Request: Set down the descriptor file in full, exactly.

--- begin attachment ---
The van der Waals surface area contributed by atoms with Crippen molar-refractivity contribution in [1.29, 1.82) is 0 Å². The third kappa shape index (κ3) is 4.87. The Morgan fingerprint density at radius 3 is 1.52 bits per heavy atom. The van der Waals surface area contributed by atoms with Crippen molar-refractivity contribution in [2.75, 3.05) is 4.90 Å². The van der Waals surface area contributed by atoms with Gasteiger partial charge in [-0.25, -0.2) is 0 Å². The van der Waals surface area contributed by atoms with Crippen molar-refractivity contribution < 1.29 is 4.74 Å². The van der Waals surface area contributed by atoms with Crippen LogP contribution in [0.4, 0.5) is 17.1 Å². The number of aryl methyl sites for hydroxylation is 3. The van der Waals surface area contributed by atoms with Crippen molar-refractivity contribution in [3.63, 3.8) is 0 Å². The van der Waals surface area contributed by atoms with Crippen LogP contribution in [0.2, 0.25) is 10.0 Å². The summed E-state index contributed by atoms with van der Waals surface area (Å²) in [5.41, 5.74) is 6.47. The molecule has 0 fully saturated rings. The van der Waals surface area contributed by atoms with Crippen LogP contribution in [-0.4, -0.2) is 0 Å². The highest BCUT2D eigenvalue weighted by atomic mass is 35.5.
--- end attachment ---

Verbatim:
The van der Waals surface area contributed by atoms with Crippen molar-refractivity contribution in [1.29, 1.82) is 0 Å². The third kappa shape index (κ3) is 4.87. The Morgan fingerprint density at radius 3 is 1.52 bits per heavy atom. The van der Waals surface area contributed by atoms with Crippen molar-refractivity contribution in [2.75, 3.05) is 4.90 Å². The van der Waals surface area contributed by atoms with Gasteiger partial charge in [-0.25, -0.2) is 0 Å². The van der Waals surface area contributed by atoms with Crippen molar-refractivity contribution < 1.29 is 4.74 Å². The van der Waals surface area contributed by atoms with Crippen LogP contribution in [0.4, 0.5) is 17.1 Å². The number of aryl methyl sites for hydroxylation is 3. The van der Waals surface area contributed by atoms with Crippen molar-refractivity contribution in [3.63, 3.8) is 0 Å². The van der Waals surface area contributed by atoms with Crippen LogP contribution in [0.2, 0.25) is 10.0 Å². The summed E-state index contributed by atoms with van der Waals surface area (Å²) in [5.41, 5.74) is 6.47. The molecule has 0 fully saturated rings. The van der Waals surface area contributed by atoms with Crippen LogP contribution in [-0.4, -0.2) is 0 Å². The highest BCUT2D eigenvalue weighted by atomic mass is 35.5.